The timing of the P&T Committee’s evaluation of the biosimilar can also differ between institutions. The P&T Committee can either begin their review when the biosimilar is FDA approved or when the biosimilar is available for purchase. One limitation with evaluating biosimilars individually as they become available for purchase is a possible delay in the usage of the product, depending on frequency of committee meetings and lag time to product implementation. Additionally, an objective analysis of comparative data demonstrating the efficacy and safety of a biosimilar for specific patient populations treated at the institution must be completed with each FDA approved biosimilar.
Another approach an institution can utilize is approving each biosimilar once it is available on the market. This may allow for the biosimilar to receive the same formulary status as the reference product in order to utilize the newly available product in a timelier fashion. When utilizing this approach, a formal monograph will still need to be added to the next P&T Committee agenda. Nevertheless, this allows pharmacists to review each biosimilar in great detail without requiring a full committee discussion.
Regardless of the approach ultimately taken to add biosimilars to an institution’s formulary, consideration must be given to reimbursement issues as different payers will require the utilization of specific products.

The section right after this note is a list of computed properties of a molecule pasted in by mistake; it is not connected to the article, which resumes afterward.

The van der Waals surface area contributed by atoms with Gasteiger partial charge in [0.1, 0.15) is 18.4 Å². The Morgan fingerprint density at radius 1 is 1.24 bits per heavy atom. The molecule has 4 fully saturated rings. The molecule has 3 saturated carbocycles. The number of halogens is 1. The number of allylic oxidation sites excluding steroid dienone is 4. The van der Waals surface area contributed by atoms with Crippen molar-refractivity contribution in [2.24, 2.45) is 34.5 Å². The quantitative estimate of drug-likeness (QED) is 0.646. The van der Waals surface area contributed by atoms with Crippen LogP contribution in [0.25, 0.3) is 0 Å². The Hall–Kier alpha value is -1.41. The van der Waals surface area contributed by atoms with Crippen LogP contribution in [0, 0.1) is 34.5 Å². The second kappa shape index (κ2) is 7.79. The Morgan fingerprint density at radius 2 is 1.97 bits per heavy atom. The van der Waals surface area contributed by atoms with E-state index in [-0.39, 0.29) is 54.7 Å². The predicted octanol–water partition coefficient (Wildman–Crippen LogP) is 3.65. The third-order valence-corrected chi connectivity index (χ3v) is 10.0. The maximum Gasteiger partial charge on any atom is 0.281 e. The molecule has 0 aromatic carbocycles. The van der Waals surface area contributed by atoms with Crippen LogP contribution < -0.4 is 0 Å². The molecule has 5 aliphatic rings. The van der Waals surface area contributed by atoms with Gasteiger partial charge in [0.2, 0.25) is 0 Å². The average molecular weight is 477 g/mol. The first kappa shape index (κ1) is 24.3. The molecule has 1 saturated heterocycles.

A Framework for Biosimilar Integration
Adopting clinical and operational standard of practice policies will assist in integrating biosimilars into clinical practice (see TABLE 2). The following steps will help create a framework for the utilization of biosimilars in clinical practice:
The availability of biosimilars provides cost savings opportunities for hospital pharmacies; however, the FDA has yet to approve a biosimilar as interchangeable. As such, facilities should develop and document a detailed policy for evaluating biosimilars, including factors such as timing evaluations to market release dates, incorporating payer considerations into the review process, and steps for auditing reimbursements rates of newly adopted products. This framework will help support the integration biosimilars to benefit both the pharmacy and patients.
Megan May, PharmD, BCOP, received her doctor of pharmacy degree from Samford University’s McWhorter School of Pharmacy in Birmingham, Alabama. She provides comprehensive pharmaceutical care to patients at Baptist Health Lexington’s Cancer Center as a clinical oncology pharmacy specialist. In addition to direct patient care, Megan plays an active role in the education of pharmacy students and residents. Her research interests include oncology supportive care, oral chemotherapy specialty pharmacy, patient medication adherence, patient outcomes, and residency training.
Ashley E. Glode, PharmD, BCOP, graduated from Duquesne University School of Pharmacy in 2007 and is an assistant professor at the University of Colorado Skaggs School of Pharmacy and Pharmaceutical Sciences. She works in the phase I/GI/sarcoma/head and neck multidisciplinary clinic, providing patient education and clinical consults for cancer patients receiving standard of care or study treatment. Ashley teaches at the School of Pharmacy and conducts scholarly activity. Her professional interests include the use of complementary and alternative medicine, the pharmacist’s role in optimizing supportive care, and patient education.